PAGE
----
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Presidential Approval Usually Falls Below 50%; Timing Varies

Presidential Approval Usually Falls Below 50%; Timing Varies

Obama at 51% approval in eighth month in office

PRINCETON, NJ -- Barack Obama's latest job approval rating is 51%, according to Aug. 23-25 Gallup Daily tracking. [AUTHOR'S NOTE: Obama's job approval rating has fallen to 50% since this story was originally published.] Should his rating continue its downward trend and fall below 50%, he would -- like most post-World War II presidents -- have less-than-majority approval at some point in his presidency. However, Obama, in his eighth month in office, could hit this mark in a shorter time than has typically been the case. If his rating falls below 50% before November, it would represent the third-fastest drop to below majority approval since World War II, behind the declines for Gerald Ford (in his third month as president) and Bill Clinton (in his fourth month).


The time it has taken for presidents' approval ratings to drop below 50% has varied greatly.

  • Dwight Eisenhower did not fall below the majority level until his fifth year in office, and his 48% approval rating in March and April 1958 was his only sub-50% approval rating.
  • Both George Bushes were in office roughly three full years before their approval ratings slid below 50%. The younger Bush might have gotten there much faster if not for the post-Sept. 11 rally, as his approval rating just before the terror attacks was 51%, but it shot up to 86% days later.
  • Lyndon Johnson and Richard Nixon both served more than two years in office before their approval ratings fell below 50%.
  • Four presidents -- Harry Truman (11 months into his term), as well as Ford, Reagan, and Clinton -- dropped below majority approval in their first year in office.
  • Jimmy Carter had relatively high early approval ratings and did not drop below 50% approval until February 1978, after a year in office.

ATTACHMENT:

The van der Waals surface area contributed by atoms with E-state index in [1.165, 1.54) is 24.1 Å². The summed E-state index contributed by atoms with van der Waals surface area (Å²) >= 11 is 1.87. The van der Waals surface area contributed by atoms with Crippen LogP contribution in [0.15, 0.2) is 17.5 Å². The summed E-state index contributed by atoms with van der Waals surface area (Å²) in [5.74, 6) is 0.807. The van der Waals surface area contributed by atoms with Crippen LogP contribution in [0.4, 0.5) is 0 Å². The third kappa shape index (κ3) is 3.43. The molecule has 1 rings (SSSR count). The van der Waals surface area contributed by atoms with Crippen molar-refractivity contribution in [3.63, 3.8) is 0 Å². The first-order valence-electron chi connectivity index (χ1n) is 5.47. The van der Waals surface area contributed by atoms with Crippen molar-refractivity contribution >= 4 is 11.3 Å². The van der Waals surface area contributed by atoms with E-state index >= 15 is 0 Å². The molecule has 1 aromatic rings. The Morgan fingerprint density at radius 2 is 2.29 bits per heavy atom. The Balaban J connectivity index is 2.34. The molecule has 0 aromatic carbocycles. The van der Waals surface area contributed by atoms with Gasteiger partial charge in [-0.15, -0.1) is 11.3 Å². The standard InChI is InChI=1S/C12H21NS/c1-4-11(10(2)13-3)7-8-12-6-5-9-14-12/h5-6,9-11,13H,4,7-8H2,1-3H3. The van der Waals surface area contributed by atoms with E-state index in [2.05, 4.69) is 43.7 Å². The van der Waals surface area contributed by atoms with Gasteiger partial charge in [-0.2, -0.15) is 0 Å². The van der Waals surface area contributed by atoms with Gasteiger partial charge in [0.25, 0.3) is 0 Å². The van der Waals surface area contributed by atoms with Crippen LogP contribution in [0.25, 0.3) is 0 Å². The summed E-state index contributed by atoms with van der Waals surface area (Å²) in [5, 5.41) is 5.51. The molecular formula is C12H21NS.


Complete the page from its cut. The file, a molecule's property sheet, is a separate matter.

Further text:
• John Kennedy never had a sub-50% approval rating in his less-than-three-year term, though his ratings were on a downward trend at the time of his untimely death.

Excluding Kennedy's presidency, the average amount of time before a president lost majority approval is 23 months. The typical or median length is 13 months.

Ford's quick descent to below-majority approval was hastened by his unpopular decision to pardon Nixon in September 1974. Clinton also suffered from a series of missteps in attempting to change policy (gays in the military), fill positions within his administration (failed nominees Zoe Baird, Kimba Wood, and Lani Guinier), and controversy over a haircut he received aboard Air Force One at Los Angeles International Airport.

Obama began his term with one of the higher initial job approval ratings in recent history. His six-month honeymoon was slightly below average in length compared to those of other elected presidents in recent times. The recent further erosion in his public support -- perhaps a result of the push for healthcare reform and concern over the growth in government spending -- may result in one of the faster slides below majority approval for modern presidents.

However, falling below 50% would hardly mark a point of no return for Obama. All presidents went back above the 50% mark after their initial loss of majority public support. And Clinton and Reagan, who dropped below majority approval faster than most other presidents, easily won second terms in the subsequent election.

Survey Methods

Results are based on telephone interviews with 1,529 national adults, aged 18 and older, conducted Aug. 23-25, 2009, as part of Gallup Daily tracking. For results based on the total sample of national adults, one can say with 95% confidence that the maximum margin of sampling error is ±3 percentage points.

Interviews are conducted with respondents on land-line telephones (for respondents with a land-line telephone) and cellular phones (for respondents who are cell-phone only).

In addition to sampling error, question wording and practical difficulties in conducting surveys can introduce error or bias into the findings of public opinion polls.

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